“ASU has long been committed to working across disciplines, often in tandem with corporate partners and government entities, to identify, address and solve global grand challenges,” Panchanathan said. “We’re proud to utilize our innovative approaches to advance our military’s capability in this critical capacity. Warfighting technology of the future will increasingly rely on the ability to rapidly develop and deploy highly integrated, responsive technologies like the ECHO project. Much like ASU, DARPA is committed to making strategic investments in breakthrough technologies. This partnership to advance our country’s national security priorities is a direct reflection of that shared vision.”
The technology under development may eventually enable simple, low-cost monitoring of epigenetic changes, which could be used as a powerful diagnostic method to detect a broad range of human diseases.
The new Translational Center for Molecular Diagnostics within ASU’s Biodesign Virginia G. Piper Center for Personalized Diagnostics brings together a proven team that includes molecular assay development, bioinformatics, machine learning, biosignature identification and automated assay development. ASU’s approach engages experts both within ASU and externally to leverage maturing technologies that are ready to make an impact in the field.
While available technologies can identify the physical presence of weapons of mass destruction and chemical precursors, current techniques for determining the source of life-threatening substances have proven unsatisfactory at identifying people engaged in the production of toxic agents. The ECHO program assesses the impacts of exposure on the human body. This epigenetic signature provides a persistent indicator of historical exposures.
The ASU team, led by Joshua LaBaer, executive director of the Biodesign Institute and director of the Center for Personalized Diagnostics, and co-principal investigator Vel Murugan, aims to develop a technology that will use a single drop of blood to quickly read a person’s epigenetic “fingerprint.” The fingerprint will identify signatures that indicate if the individual has ever been exposed to materials associated with producing weapons of mass destruction.
The ASU project will be known as DEPICT-Diagnostic Epigenetics of Infectious agents and Chemical Toxicity. During the project, researchers will apply novel approaches to identify changes in global epigenetic signatures and implement unique bioinformatics and machine learning tools to identify epigenetic biomarkers that will quickly and accurately reveal the nature and severity of exposures.
In keeping with their high-risk, high-reward approach to innovation, DARPA envisions the same technology being used to rapidly diagnose patients and troops who may have been exposed to threat agents or who may be suffering from infections.
“ECHO technology could open up new sources of forensic evidence and make battlefield collection of evidence safer, more efficient and more accurate,” Eric Van Gieson, ECHO program manager, said in DARPA’s original announcement of the program. “Additionally, by making it possible to deploy an analytical capability to vastly more locations, we would enhance our ability to conduct global, near-real-time surveillance of emerging threats.”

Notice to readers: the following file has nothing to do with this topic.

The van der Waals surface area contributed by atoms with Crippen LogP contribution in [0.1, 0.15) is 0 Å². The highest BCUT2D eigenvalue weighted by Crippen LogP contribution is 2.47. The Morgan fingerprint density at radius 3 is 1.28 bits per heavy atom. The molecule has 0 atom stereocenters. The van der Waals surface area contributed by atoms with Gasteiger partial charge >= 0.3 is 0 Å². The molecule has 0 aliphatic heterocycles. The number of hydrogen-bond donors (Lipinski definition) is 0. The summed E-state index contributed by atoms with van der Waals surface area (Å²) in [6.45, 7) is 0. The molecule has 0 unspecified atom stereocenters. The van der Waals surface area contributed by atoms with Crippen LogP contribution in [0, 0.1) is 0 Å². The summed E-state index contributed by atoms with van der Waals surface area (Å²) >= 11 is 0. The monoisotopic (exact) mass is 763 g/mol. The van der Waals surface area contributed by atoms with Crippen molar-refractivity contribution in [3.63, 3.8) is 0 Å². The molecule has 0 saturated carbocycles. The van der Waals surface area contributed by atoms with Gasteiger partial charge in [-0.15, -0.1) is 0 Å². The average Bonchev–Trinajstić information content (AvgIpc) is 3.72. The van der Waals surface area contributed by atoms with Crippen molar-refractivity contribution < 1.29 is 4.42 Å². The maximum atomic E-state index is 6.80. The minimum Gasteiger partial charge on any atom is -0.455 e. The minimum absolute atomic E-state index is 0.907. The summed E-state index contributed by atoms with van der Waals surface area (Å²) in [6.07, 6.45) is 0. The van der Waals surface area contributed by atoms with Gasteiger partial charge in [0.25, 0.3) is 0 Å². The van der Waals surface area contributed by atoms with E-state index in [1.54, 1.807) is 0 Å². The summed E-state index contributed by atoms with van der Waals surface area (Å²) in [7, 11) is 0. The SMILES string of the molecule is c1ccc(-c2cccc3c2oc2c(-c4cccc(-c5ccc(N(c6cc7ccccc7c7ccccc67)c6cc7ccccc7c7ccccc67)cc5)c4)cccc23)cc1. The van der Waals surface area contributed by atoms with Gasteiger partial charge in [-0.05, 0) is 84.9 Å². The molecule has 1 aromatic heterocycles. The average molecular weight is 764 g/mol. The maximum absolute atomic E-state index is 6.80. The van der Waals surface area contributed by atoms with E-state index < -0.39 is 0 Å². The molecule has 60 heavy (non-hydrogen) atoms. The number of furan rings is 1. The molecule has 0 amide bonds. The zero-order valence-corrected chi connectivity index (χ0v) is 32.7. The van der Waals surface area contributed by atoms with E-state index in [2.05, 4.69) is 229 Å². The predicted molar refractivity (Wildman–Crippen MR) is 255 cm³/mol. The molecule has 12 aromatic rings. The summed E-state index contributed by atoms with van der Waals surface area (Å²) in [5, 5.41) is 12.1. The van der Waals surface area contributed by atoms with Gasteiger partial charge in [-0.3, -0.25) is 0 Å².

According to LaBaer, this project builds on the team’s previous success with a $36 million Biomedical Advanced Research and Development Authority (BARDA) project during which his team created a bio-dosimeter that can detect the level of exposure to an unanticipated radiologic or nuclear event. ASU’s prior experience in assay development and translation to industry will be fundamental to the development of this new platform.
“Imagine U.S. intelligence has identified a WMD threat and a suspect, but needs a way to quickly verify if the suspect is the perpetrator,” LaBaer said. “The current approach just isn’t effective. Medical personnel would identify traces of biological or chemical agents on the suspect’s clothing or hair, a slow and unreliable process requiring lab analysis. Now, consider the same situation in which the agent in the field can obtain a small blood sample and check epigenetic markers in real time to begin piecing together evidence.”
Co-principal investigator Murugan said that the molecular diagnostics team at the Biodesign Institute is driven by the idea their work will save lives.
“We continue to work with institutions across the U.S. and our partners around the world to develop technologies that will protect our warfighters, as well as our fellow citizens,” Murugan said. “The assays and platform that we will develop have the potential to become useful beyond detecting WMD exposures — ultimately, leading to a non-invasive diagnostic test for chronic illnesses such as cancer, diabetes and heart diseases.”
The project will require experts from various disciplines, including epigenomics, genomics, proteomics, single-cell genomics, microfluidics, toxicogenomics, assay development, process optimization, QA/QC, bioinformatics, machine learning algorithm development, instrument design and manufacturing, as well as chemical, biological, radiological and nuclear defense.
The ASU team includes researchers Chad Borges, Michael J. Fiacco, Robert McCulloch, Paul R. Hahn, Jin Park and Mitch Magee.
Jennifer Blain Christen, assistant professor at ASU’s Ira A. Fulton Schools of Engineering and an expert in microfluidics, will be part of an independent advisory panel.
As envisioned by DARPA, the ECHO diagnostic platform could meet the needs of many organizations, including Special Operations Command, Biomedical Advanced Research and Development Authority, U.S. Army Medical Research and Materiel Command, and Joint Program Executive Office for Chemical and Biological Defense.
The interdisciplinary team includes SRI International, Gryphon Scientific, Columbia University, Northern Arizona University and Washington University in Saint Louis.
In response to the WHO declaring the Ebola outbreak in the DRC a Public Health Emergency of International Concern (PHEIC), the U.S. National Library of Medicine has made available to all the Ebola Outbreak: 2018-Present Health Information Guide.
The guide can be found here and contains all the information and links one might need when requiring more information on Ebola.
The PHEIC declaration was made following a meeting of the International Health Regulations (2005) Emergency Committee for Ebola virus disease in the Democratic Republic of the Congo on 17 July 2019, and includes advice for affected countries, neighboring countries, and all states. The statement can be read here